UK Refuses to Extradite Assange to the US, For Now

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Assange don't shoot the messenger

“I find that Mr. Assange’s risk of committing suicide, if an extradition order were to be made, to be substantial,” said UK Judge Vanessa Baraitser in her 4 January-delivered final findings into the US extradition case against Australian journalist Julian Assange.

The judicial officer went on to refuse the US request to extradite the Wikileaks founder, basing her decision in part on criteria established in the 2012 case Turner versus the USA, which saw a British citizen unsuccessfully appeal a decision to extradite her to America.

Washington has been seeking to extradite Assange from the UK since April 2019. This is in relation to an initial charge of computer hacking, which was soon ramped up to an indictment that also contains an additional 17 espionage charges, all of which add up to a maximum penalty of 175 years in prison.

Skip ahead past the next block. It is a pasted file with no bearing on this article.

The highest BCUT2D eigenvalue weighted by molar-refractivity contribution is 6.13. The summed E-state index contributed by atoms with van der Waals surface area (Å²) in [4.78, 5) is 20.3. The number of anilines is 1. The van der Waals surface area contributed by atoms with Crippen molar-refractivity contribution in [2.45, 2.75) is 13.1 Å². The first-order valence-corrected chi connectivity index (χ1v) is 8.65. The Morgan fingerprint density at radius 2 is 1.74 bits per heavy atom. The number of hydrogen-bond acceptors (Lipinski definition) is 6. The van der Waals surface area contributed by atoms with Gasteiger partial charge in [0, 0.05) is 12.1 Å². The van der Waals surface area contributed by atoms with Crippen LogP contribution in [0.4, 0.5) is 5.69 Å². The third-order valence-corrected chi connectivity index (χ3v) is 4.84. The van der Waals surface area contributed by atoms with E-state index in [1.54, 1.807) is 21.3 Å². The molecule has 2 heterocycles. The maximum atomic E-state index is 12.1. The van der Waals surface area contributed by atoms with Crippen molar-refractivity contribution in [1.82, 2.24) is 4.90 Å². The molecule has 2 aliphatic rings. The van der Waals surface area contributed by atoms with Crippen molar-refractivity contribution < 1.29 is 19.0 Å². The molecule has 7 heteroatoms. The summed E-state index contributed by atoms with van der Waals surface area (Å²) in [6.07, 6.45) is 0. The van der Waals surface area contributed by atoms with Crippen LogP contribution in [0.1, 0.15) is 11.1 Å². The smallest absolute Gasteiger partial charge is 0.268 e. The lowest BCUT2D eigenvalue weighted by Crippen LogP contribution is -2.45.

This “effective death sentence”, as Australian barrister Greg Barns SC has termed it, relates to Assange having published over 700,000 classified US documents online back in 2010.

Although, the US has framed this as a hacking conspiracy between him and whistleblower Chelsea Manning.

The UK court decision not to extradite Assange marks a victory for the Townsville-born Australian, however the judge also having found that the US evidence was sufficient enough for the extradition to have gone ahead, doesn’t bode well for press freedoms.

Assange don't kill the truth

“The tide has turned”

“I wasn’t expecting it at all. I thought the Brits were going to buckle to the US,” said long-term Assange supporter Tony Wakeham. “But, effectively, this decision is the Brits saying to the US, ‘No, we’re not handing him over.’”

The activist explained that with the US and the UK being the “two strongest members” of the 1946-established Five Eyes security alliance, the British refusal of the American request holds great significance.

Wakeham and other supporters have been staging the Julian Assange Sydney Town Hall Gathering every Friday afternoon for the last fifty eight weeks. And he’s determined that they’ll be there going into the future until the Australian journalist is returned home.